Black History Month: How to teach to a predominantly white student body

Image by Wokandapix from Pixabay

It’s Black. History. Month. I have been enthused with celebrating the achievements of Black Americans this month. So many inventors, businessmen and women, athletes, and the first, Vice President of the United States. How does my enthusiasm match with a group of students who are of a different race than I am?

My students are predominantly white. In the beginning, I was a little apprehensive about my idea for Black History Month. I wasn’t sure how the students would receive me teaching about my culture outside of the textbooks in-depth every day. But, I decided to leap into the unknown and have fun with my love of Black History and my students.

First, each day I present a Fun Black History Fact. My students have been so engaged with this tidbit of trivia. Each morning, they are attempting to guess who I am presenting. Once I saw how active they were in our Black History Fun facts, I was pumped even more! I researched influential Black History figures that ranged from Garrett Morgan, Florence “Flo-Jo” Joyner, Lewis Howard Latimer, and Usain Bolt. My objective was to introduce prominent figures whom they have possibly not learned or heard about and provide wonderful facts about these individuals.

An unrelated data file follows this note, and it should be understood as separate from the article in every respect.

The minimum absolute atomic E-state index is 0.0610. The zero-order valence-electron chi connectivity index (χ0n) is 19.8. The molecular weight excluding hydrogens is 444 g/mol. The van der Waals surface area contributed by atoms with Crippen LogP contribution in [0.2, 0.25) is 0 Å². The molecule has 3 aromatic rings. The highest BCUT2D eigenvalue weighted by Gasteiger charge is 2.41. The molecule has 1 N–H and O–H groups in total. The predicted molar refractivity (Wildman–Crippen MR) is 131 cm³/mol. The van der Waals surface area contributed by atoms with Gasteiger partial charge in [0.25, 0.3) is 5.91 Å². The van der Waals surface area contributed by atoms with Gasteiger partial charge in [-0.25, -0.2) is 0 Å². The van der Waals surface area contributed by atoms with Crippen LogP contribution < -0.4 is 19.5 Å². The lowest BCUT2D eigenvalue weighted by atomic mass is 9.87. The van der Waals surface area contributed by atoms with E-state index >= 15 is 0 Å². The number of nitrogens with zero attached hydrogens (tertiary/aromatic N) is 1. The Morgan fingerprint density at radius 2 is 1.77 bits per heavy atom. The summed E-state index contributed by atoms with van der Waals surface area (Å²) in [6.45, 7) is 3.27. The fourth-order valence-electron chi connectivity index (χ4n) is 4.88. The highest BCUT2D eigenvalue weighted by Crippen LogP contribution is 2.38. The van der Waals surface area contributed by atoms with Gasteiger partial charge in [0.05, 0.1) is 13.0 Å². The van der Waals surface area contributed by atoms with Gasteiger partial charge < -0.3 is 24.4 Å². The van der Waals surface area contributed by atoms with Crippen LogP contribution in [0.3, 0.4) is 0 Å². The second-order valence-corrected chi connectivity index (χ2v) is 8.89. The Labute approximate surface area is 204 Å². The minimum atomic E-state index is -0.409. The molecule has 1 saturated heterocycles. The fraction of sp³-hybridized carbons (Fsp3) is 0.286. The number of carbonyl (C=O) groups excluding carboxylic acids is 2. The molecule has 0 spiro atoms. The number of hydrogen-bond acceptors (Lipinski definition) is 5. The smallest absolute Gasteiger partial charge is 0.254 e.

Secondly, Black History is American History. I emphasize this statement to my students to further drive the importance of Black Americans’ contribution to the United States. And, it just so happen to fit perfectly into our current learning unit in Alabama History. We just finished studying the Civil War and Reconstruction Era. My kiddos learned new information about Black Americans during these periods. Was it hard to teach some of the learning targets? Yes! Did I choke or cry inwardly during one lesson? Yep! But, having these conversations about the history of our past will help us navigate to a better future.

Lastly, I was intentional with the process of teaching Black History. I like picture books, short videos, and even articles where students can become engaged with the text. I am a first-year teacher who is determined to educate students beyond the textbook about the history of Black Americans. I believe this is important for students of every race and culture so educators can create a community where everyone’s attributes are represented and respected.

Therefore, for Black History Month, I like to engage my students and provide new knowledge as they migrate beyond my classroom. I encourage all educators, parents, guardians, and anyone that has the power to educate children: dig deeper into Black History. There are more influential figures than Martin Luther King, Jr., George Washington Carver, Rosa Parks, and Booker T. Washington. Be active in instilling knowledge of other Black Americans, and have fun with it!


  1. This is so good! I love that you are introducing your students to people outside of the popular textbook figures. That definitely makes it more relatable to the average kid!

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